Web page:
Our features run the full gamut in humans from being very obvious to ambiguous, so a man may have a very feminine face, or a woman may have a very masculine face or anything in between. It’s not set in concrete, but certain features tend to dominate each gender.
The elements that make our faces unique come from the characteristics of our gender, age, ethnic background, and the genes that got passed on from our family. When we look at male and female faces, and the extremes in features that they both present to us, we see some clear features.
The head and facial structure
The first thing we notice between the male and female face is often the jaw. Men – at the most extreme end – have a very square jaw, compared to the ultra feminine soft, curvy jawline of women. This difference is not only seen in humans, but other animals like cats.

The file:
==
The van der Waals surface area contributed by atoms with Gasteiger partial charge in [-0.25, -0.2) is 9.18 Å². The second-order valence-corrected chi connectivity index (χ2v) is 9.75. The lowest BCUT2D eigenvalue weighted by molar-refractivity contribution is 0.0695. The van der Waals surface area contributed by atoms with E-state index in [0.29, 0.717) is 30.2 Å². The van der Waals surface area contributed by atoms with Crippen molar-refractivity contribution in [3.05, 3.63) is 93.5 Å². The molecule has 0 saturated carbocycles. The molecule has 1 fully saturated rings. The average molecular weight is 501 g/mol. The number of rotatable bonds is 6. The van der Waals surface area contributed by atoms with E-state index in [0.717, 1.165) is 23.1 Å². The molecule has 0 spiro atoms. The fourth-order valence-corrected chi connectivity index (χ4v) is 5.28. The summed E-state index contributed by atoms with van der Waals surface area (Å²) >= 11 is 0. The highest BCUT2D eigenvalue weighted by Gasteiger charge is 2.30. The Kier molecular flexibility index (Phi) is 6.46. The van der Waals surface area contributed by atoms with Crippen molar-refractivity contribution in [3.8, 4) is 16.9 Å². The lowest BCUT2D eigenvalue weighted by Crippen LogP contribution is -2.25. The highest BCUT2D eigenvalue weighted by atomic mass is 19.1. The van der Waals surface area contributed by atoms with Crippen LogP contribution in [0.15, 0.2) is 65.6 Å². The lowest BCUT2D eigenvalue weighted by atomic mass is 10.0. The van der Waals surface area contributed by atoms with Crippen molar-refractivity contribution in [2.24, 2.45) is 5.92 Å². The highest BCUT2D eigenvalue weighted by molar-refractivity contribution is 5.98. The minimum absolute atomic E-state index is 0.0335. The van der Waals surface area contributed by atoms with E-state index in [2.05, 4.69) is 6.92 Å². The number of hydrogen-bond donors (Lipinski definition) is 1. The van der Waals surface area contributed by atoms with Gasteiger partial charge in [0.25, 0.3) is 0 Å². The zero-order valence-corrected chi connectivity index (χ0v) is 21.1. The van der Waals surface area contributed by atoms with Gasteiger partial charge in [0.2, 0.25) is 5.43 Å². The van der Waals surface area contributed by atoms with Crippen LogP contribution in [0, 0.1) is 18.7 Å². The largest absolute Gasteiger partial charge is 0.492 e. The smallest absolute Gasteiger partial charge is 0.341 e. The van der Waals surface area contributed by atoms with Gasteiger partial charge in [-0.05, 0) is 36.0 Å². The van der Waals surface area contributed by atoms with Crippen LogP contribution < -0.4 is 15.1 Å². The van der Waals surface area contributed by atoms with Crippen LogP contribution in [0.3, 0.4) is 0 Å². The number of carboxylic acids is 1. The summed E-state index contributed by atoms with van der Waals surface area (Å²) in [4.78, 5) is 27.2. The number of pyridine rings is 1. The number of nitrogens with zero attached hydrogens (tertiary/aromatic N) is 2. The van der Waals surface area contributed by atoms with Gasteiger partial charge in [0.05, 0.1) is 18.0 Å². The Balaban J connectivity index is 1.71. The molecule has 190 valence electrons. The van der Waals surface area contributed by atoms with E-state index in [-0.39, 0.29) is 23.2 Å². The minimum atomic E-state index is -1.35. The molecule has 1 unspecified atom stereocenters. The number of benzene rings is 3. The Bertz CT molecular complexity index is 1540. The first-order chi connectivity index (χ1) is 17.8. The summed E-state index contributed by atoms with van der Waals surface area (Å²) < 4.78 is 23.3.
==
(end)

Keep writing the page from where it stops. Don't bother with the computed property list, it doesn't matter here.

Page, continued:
Men’s facial structures tend to be sharper than women’s; the brow protrudes more in men and the chin is more prominent. The head in women is smaller than in men, with women having a more slender neck. Men are hairier, have lower, thicker eyebrows, and thinner lips – but a wider mouth. Women have thinner, neater eyebrows, and thicker lips with greater contrast in colours. The eyelashes of women are longer and more visible than men’s, even without mascara.
How we are proportioned
In both men and women, our body parts are balanced but not in exactly the same way, with our feet and hands being proportional to our heads, for example. In men, the proportions of the hand and foot to the face mean that the sole and palm are half the width of the face, whereas in women the width is about the same, but the foot is just longer than the face is higher, with the hand sitting at about three-quarters of the height.
This balancing act is what aesthetics tends to be centred around: creating harmony in features.